Is Mark Wahlberg racist? Is he a bully? Well, one thing is certain, he was both of these things in the mid-1980s when he was a teenager, even with the mentoring of his Catholic priest. Back then he committed multiple racist hate crimes in which he called his victims racial slurs and attacked them physically, doing permanent damage to one of his victims.
Here I'd like to explore not only what he did, his response in terms of dealing with these past crimes now, but, also, why he committed these acts of violence. I have a few ideas as to why these incidents happened.
It happened when he was a kid. He was in his mid-teens, in a rough neighborhood, confused, and also on drugs.
It was back in 1986, when Wahlberg was 15. Mark and his gang were chasing a group of Black children who were on their way home from the beach, telling them they didn’t want Black N-Words in the area. The next day the Wahlberg gang caught up with one of their prey who was on a field trip with his class. They stalked the boy and yelled out racial slurs. They threw rocks at the group, hitting a couple of the children. The gang left when the ambulance arrived.
Mark was all so very sorry, and his Catholic priest mentor stayed by his side through thick and thin, even watched him cry in front of the judge.
But two years after he attacked the Black schoolchildren, Mark crept on a middle-aged Vietnamese man who was carrying groceries to his home, and hit him in the head with a heavy stick, calling him a “Vietnamese fu–ing sh-t”. He hit him so hard, it knocked the man out and broke the stick. He fled the scene, approached another Vietnamese man and punched him in the face, causing the man to lose an eye. When the police caught Mark, he admitted, in his own words, to attacking the “slant-eyed g–ks”.
It becomes clear, and it is well-documented, that Mark committed extreme acts of brutality fueled by raging hatred.
60 Minutes Piece Including Interview With Mark's Priest
Why Did It Happen?
Machismo And Manliness
Men are tough, they are soldiers, they are dangerous, they are the bread-winners. Certainly Mark, like all men, was affected by these cultural standards and expectations of what it means to be a man. He was, maybe is, the epitome of all this: He used to drop his pants on stage and show off his abs in Calvin Klein commercials. He is still not above bragging.
The 1980s Era
It was the era of greed and insensitivity; hatred of the poor and blatant racism. It might explain why he got away with it. One has to consider who he is and who his victims were to understand why he was barely punished, considering his crimes. He received 45 days in jail for brutalizing the two Vietnamese men. This was the era of openly stereotyping Asians in movies, the decade of Reaganomics and Dirty Harry using inner-city youth as target practice.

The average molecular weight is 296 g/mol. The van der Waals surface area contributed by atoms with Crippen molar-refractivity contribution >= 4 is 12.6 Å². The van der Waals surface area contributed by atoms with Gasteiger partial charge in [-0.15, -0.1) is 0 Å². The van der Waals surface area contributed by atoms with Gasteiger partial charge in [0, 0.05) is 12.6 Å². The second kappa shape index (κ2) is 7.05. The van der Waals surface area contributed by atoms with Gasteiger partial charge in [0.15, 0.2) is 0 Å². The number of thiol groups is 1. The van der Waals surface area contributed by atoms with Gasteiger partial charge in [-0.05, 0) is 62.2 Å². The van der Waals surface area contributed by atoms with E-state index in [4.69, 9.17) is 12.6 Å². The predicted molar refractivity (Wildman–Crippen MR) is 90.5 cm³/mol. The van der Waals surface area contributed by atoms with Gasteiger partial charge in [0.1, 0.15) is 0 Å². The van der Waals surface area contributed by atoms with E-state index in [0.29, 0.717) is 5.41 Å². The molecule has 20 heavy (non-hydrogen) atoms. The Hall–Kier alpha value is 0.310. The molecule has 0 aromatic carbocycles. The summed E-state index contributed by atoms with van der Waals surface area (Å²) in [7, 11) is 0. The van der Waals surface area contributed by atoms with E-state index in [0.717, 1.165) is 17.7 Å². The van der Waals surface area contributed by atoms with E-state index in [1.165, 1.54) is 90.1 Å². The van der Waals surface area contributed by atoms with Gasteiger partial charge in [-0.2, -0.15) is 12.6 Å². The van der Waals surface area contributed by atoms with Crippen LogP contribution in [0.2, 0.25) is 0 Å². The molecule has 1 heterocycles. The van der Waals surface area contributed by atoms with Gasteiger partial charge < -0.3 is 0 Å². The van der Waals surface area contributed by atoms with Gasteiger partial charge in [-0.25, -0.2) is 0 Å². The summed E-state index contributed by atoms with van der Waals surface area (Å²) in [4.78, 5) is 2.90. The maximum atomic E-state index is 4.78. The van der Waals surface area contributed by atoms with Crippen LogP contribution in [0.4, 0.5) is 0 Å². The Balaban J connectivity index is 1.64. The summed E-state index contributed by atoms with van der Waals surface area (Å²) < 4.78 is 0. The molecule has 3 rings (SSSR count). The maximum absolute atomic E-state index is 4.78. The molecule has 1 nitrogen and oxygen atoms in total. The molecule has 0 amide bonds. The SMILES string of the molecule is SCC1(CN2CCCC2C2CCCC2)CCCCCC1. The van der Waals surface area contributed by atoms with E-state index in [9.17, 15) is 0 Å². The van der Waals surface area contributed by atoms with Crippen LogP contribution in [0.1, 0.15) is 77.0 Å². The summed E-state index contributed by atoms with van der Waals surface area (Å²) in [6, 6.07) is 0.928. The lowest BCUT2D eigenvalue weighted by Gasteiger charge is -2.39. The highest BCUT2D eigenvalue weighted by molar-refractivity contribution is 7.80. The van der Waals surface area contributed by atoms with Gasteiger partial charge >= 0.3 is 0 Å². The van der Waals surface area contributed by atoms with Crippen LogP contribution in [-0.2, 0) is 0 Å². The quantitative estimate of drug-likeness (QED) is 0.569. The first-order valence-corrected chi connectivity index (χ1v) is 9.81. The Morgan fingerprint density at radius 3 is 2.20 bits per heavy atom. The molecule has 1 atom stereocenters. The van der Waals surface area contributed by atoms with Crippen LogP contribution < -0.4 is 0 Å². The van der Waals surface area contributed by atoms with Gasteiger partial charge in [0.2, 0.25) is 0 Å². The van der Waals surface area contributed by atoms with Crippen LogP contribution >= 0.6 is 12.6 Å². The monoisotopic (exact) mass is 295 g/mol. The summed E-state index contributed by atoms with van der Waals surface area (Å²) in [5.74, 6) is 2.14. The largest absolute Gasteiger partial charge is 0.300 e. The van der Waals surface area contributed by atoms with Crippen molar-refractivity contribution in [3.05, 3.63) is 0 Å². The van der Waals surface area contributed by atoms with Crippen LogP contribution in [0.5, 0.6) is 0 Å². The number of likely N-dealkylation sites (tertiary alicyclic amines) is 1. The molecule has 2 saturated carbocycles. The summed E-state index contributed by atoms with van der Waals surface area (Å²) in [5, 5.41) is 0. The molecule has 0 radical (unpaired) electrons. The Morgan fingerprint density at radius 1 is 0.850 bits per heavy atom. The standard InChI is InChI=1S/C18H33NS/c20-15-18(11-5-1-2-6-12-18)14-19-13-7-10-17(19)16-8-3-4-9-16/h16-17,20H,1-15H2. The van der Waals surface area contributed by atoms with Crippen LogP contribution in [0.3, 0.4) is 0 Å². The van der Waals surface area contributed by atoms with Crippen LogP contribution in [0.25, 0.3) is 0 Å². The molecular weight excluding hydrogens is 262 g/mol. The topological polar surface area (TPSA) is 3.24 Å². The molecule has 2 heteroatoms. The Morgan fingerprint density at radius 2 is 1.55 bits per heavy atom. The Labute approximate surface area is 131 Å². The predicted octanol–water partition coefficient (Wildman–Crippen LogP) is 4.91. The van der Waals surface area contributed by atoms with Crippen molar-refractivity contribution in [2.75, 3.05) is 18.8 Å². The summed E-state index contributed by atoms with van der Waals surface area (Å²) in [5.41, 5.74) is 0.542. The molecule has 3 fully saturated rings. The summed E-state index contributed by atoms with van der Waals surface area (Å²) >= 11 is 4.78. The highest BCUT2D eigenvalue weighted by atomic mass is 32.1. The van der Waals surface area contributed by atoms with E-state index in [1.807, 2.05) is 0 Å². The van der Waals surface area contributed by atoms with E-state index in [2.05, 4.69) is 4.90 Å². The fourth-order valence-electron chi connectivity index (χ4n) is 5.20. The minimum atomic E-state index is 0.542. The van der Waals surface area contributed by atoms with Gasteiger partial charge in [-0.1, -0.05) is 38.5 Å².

Mark was raised by a single mother in a rough Boston neighborhood. He was mostly unsupervised and he and his gang of friends were basically drug using criminals. It’s hard to argue all of that would not have an effect on behavior.
How Has He Answered All Of This?
Well, first off, he claims to have found religion. That might be a good escape, but it’s no answer. He says he’s going to church. He talks about right and wrong in the strangest ideological terms, including the typical sexually repressive way of his religion. Though, what’s noticeable, is that he can’t quite take responsibility for the things he says. His old priest friend is still his buddy and he donates to the neighborhood church; but these supposed good turns in Mark’s life don’t tell us anything about what he thinks about the cruel things he has done. It doesn’t do much for the Vietnamese guy who lost an eye either.
His priest-mentor admits Mark used to manipulate him and was never much remorseful in court when he put on the tears. Problem is his mischief was dangerous and damaging. Who knows what it took for his victims to get rid of the alienation and injuries they suffered. Mark hasn’t answered for that. Not even with his month and a half in jail when he was 16. And that’s part of the problem: The most Mark says is that he didn’t want to continue that lifestyle because jail wasn’t really for him. He never says what he did was wrong. I think maybe because he doesn’t think it was wrong. He just didn’t like jail. It’s still just all about you, isn’t it, Mark?
And now, when he’s on David Letterman he brushes it off and jokes about his past crimes. He’s really not serious. Which means he really doesn’t care.
He donated money to his priest’s church, but I wonder if he’s done anything for the family of the man he brutalized and maimed permanently or if he’s helped the people who, when they were children, he caused alienation and confusion. Well, not that I know of.
This is not so much indicative of Mark, it’s a statement about us. We are alright with someone who fulfills the image, the manly man, the superstar; no matter how lowly his victims are in our eyes, their lives still, also, count.
This is the question then: What if it hadn’t been Mark? What if it was a Vietnamese man attacking a white woman. Look at how outraged we are with Ariel Castro and Jodi Arias. Notice who the victims are, who the perpetrators are, and what the reaction is. It’s all quite obvious.
Everyone’s life is valuable.